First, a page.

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In JulyI 9 I 5 the juniorwritercollectedan undescribedA ecidium

on the leaves of Berberisrepens in Bear Canyon, located in the
Sandia Mountains about I 5 mileseast ofAlbuquerque,New Mexico.
At the time the Aecidiumwas discoveredno clue was found as to
what hosts might harbor the alternate stages of this rust. The
marked differencesin the microscopic characters of the new
Aecidium easily separated it fromthe aecial stage ofboth Puccinia
graminisand P. koeleriae,the only two otherrustsknownto occur
on species of Berberis. The firstassumption was that this new
rustmighthave its alternatestage on some graminaceoushost,but
carefulfieldwork in the springof i9i6 by the senior author soon
dispelled this theory,since this Aecidium was often found abun-
dantlyin localitieswheretherewere no possiblegrass hosts. Field
observationsshowed that this rust always occurred in localities
where plants of Oxalis violacea and Berberisrepens were closely
associated,and whentheywerenot associated no rustwas foundon
the Berberis. Later in the springof i9i6 the seniorwriterfound
young leaves of Oxalis violacea bearing the primaryurediniospores
of Puccinia oxalidisin directcontact with the old aecia whichhad
sporulated. This association of the two rusts was constant
throughoutthe canyons in the Sandia Mountains, where the two
hosts occurredin proximityto each other,while neitherrust was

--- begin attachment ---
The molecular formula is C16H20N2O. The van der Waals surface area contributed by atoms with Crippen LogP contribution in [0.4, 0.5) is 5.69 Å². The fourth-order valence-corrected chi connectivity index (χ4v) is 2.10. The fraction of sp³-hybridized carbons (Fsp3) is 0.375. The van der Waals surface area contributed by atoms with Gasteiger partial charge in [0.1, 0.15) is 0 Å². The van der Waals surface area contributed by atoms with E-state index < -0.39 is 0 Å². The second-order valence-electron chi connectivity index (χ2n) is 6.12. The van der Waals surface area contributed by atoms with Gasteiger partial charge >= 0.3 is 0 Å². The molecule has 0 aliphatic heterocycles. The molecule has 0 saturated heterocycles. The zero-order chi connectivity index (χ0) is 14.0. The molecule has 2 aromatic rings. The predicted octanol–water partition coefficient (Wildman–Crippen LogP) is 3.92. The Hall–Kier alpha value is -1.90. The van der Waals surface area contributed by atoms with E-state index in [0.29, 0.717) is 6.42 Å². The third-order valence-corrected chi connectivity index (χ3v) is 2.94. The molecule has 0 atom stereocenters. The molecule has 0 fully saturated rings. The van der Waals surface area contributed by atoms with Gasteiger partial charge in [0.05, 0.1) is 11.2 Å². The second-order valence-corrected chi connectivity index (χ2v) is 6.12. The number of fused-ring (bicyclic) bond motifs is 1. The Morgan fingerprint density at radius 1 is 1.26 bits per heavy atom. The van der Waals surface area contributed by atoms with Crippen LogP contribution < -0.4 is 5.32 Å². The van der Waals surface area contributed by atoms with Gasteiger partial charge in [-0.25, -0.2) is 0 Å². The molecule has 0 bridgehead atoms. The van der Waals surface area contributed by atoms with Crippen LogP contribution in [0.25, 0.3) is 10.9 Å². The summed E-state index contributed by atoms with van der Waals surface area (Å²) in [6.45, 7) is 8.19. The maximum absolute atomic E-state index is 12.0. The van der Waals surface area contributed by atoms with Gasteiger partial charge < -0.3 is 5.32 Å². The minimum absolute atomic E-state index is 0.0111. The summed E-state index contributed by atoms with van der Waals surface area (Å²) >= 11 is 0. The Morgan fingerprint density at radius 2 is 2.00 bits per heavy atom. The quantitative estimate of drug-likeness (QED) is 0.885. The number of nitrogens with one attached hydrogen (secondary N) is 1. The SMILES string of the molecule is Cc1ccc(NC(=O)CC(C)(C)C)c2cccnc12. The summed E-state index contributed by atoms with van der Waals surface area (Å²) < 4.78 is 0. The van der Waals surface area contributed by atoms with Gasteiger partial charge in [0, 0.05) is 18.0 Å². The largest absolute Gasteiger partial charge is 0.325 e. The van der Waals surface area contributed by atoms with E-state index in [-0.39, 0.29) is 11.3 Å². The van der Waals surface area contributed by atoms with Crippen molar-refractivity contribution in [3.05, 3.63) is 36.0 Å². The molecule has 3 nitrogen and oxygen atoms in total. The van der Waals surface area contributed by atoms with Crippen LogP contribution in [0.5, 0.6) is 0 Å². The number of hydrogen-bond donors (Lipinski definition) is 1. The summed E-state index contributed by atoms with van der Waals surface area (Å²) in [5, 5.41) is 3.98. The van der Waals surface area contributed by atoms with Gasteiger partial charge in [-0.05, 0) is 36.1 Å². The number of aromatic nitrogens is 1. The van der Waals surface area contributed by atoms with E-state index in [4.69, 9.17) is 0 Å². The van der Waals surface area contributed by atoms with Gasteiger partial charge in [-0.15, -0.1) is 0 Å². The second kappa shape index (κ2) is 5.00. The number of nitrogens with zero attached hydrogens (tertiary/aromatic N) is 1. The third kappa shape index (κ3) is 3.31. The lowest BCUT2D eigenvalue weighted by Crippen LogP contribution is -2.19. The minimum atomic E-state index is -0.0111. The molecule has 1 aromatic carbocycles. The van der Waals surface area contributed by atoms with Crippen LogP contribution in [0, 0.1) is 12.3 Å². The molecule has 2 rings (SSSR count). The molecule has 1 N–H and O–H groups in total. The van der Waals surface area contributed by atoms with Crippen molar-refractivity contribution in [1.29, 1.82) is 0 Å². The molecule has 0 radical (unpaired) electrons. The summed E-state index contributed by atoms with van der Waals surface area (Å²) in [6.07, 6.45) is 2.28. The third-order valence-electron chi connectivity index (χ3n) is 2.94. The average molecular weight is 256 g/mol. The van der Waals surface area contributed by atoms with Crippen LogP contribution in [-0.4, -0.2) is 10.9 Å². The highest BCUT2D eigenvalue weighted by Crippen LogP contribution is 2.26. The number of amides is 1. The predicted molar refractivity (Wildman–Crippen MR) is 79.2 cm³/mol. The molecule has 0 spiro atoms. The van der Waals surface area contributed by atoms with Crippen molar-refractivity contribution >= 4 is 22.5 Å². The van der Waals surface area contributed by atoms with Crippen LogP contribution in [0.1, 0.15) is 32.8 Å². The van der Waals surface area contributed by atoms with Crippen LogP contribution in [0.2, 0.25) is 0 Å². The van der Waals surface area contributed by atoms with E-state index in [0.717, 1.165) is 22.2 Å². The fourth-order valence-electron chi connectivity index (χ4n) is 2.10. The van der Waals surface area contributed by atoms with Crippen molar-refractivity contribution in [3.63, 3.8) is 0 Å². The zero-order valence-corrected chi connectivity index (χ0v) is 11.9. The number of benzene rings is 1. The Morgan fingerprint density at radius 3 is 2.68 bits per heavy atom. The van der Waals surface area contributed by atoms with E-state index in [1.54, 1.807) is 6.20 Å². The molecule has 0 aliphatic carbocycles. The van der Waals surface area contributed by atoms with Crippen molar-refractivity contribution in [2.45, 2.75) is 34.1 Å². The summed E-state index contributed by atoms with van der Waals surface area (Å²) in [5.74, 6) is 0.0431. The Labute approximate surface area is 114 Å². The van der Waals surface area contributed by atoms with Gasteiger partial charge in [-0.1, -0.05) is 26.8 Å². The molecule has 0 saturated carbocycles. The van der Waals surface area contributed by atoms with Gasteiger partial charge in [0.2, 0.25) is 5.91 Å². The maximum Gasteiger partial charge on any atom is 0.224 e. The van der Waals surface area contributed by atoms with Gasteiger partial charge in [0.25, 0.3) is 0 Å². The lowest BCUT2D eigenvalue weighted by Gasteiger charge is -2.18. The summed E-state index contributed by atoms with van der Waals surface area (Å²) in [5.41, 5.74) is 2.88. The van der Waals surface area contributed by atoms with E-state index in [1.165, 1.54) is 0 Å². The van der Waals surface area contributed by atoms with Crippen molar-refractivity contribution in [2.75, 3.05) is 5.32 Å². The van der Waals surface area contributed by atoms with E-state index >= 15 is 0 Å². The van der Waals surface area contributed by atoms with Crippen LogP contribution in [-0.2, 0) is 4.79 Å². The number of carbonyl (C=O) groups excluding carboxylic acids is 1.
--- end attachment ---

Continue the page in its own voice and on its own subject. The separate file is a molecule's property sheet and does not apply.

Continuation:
found on eitherhost when the hosts werewidelyseparated.
With this positivefieldclue as a guide, inoculationswere made
at Tejano ExperimentStation, in the Sandia Mountains, about
30 miles fromAlbuquerque, on io wild plants of Berberisrepens
growingin the open. Afterthoroughlywettingthe plants, living
old leaves of Oxalis bearing germinatingteliosporesof Puccinia
oxalidis were placed above young leaves of Berberis. Both inocu-
lated and checkplants wereprotectedby placing tincans overthem.
These inoculationswere made September20, I9I6. The tin cans
were removed September 23. On October 20 the io inoculated
475] [Botanical Gazette, vol. 65

plants were examined and all of them were found to be infected;

some so badly that the leaves were dying,while all (6) of the check
plants were healthy. At this date pycnia only were present,
exuding droplets of a sweetish sticky fluid like honey-dew.
Another trip was made to the Station June 30, I9I7, when the
inoculated leaves showed well developed aecia, while the check
plants were still free of the rust. These inoculations were not
considered absolutely conclusive, however, since the Berberis
plants inoculatedwerein the open and thereforesubject to external
In the fallof i9i6 bulbs of Oxalis violaceawere transferred
the mountainsto Albuquerque, a distance of some I5 miles from
any Berberisplants, and thereforefree from any possible exter-
nal contamination. Fresh but non-sporulatingmaterial of the
Aecidium on Berberiswas obtained from Bear Canyon June 22,
I9I7. At this time no Oxalis plants had appeared above ground
in the vicinityof the infectedBerberisleaves in the Canyon, but
the Oxalis plants transferredto Albuquerque the preceding fall
werein fullleaf. The infectedBerberisleaves were moistenedand
kept overnightunder a bell jar to start sporulation. On June 23
two species of Oxalis (0. violacea and 0. stricta)were inoculated
undercontrolconditionswith the aeciosporesfromBerberis. Bell
jars were kept over the plants 6o hours. Checks were also made.
On June 30 many of the inoculated leaves of 0. violacea had the
typicalurediniaof Puccinia oxalidis,while the check plants as well
as all plants of 0. strictawere freeof the rust. July 22 telia were
presenton the inoculated leaves of 0. violacea. The inoculations
herereported,togetherwith those made at the Tejano Experiment